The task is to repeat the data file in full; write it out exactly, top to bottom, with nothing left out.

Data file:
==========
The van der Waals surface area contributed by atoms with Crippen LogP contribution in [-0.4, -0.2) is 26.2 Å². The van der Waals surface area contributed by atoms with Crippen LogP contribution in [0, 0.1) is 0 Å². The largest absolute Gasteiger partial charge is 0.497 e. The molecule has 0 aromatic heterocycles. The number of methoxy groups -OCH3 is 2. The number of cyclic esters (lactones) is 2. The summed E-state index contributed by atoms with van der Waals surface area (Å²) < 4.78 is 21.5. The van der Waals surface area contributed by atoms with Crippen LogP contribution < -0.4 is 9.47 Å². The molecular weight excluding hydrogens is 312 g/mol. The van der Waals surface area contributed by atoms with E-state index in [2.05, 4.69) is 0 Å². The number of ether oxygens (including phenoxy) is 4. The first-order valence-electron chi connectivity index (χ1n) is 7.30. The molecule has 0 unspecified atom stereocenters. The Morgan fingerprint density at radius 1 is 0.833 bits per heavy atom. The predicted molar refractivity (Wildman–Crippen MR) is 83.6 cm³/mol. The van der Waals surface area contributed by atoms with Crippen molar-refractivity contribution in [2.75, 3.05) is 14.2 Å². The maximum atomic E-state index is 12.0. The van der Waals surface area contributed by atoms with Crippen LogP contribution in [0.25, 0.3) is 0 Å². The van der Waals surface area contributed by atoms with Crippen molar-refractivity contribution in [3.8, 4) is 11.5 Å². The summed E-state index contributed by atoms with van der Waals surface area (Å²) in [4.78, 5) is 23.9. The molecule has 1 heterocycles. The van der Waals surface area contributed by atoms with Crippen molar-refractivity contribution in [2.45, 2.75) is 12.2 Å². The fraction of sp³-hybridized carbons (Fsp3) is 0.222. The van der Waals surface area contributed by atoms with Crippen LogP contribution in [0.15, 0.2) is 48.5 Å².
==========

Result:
The van der Waals surface area contributed by atoms with Crippen LogP contribution in [-0.4, -0.2) is 26.2 Å². The van der Waals surface area contributed by atoms with Crippen LogP contribution in [0, 0.1) is 0 Å². The largest absolute Gasteiger partial charge is 0.497 e. The molecule has 0 aromatic heterocycles. The number of methoxy groups -OCH3 is 2. The number of cyclic esters (lactones) is 2. The summed E-state index contributed by atoms with van der Waals surface area (Å²) < 4.78 is 21.5. The van der Waals surface area contributed by atoms with Crippen LogP contribution < -0.4 is 9.47 Å². The molecular weight excluding hydrogens is 312 g/mol. The van der Waals surface area contributed by atoms with E-state index in [2.05, 4.69) is 0 Å². The number of ether oxygens (including phenoxy) is 4. The first-order valence-electron chi connectivity index (χ1n) is 7.30. The molecule has 0 unspecified atom stereocenters. The Morgan fingerprint density at radius 1 is 0.833 bits per heavy atom. The predicted molar refractivity (Wildman–Crippen MR) is 83.6 cm³/mol. The van der Waals surface area contributed by atoms with Crippen molar-refractivity contribution in [2.75, 3.05) is 14.2 Å². The maximum atomic E-state index is 12.0. The van der Waals surface area contributed by atoms with Crippen LogP contribution in [0.25, 0.3) is 0 Å². The van der Waals surface area contributed by atoms with Crippen molar-refractivity contribution in [3.8, 4) is 11.5 Å². The summed E-state index contributed by atoms with van der Waals surface area (Å²) in [4.78, 5) is 23.9. The molecule has 1 heterocycles. The van der Waals surface area contributed by atoms with Crippen molar-refractivity contribution in [2.45, 2.75) is 12.2 Å². The fraction of sp³-hybridized carbons (Fsp3) is 0.222. The van der Waals surface area contributed by atoms with Crippen LogP contribution in [0.15, 0.2) is 48.5 Å².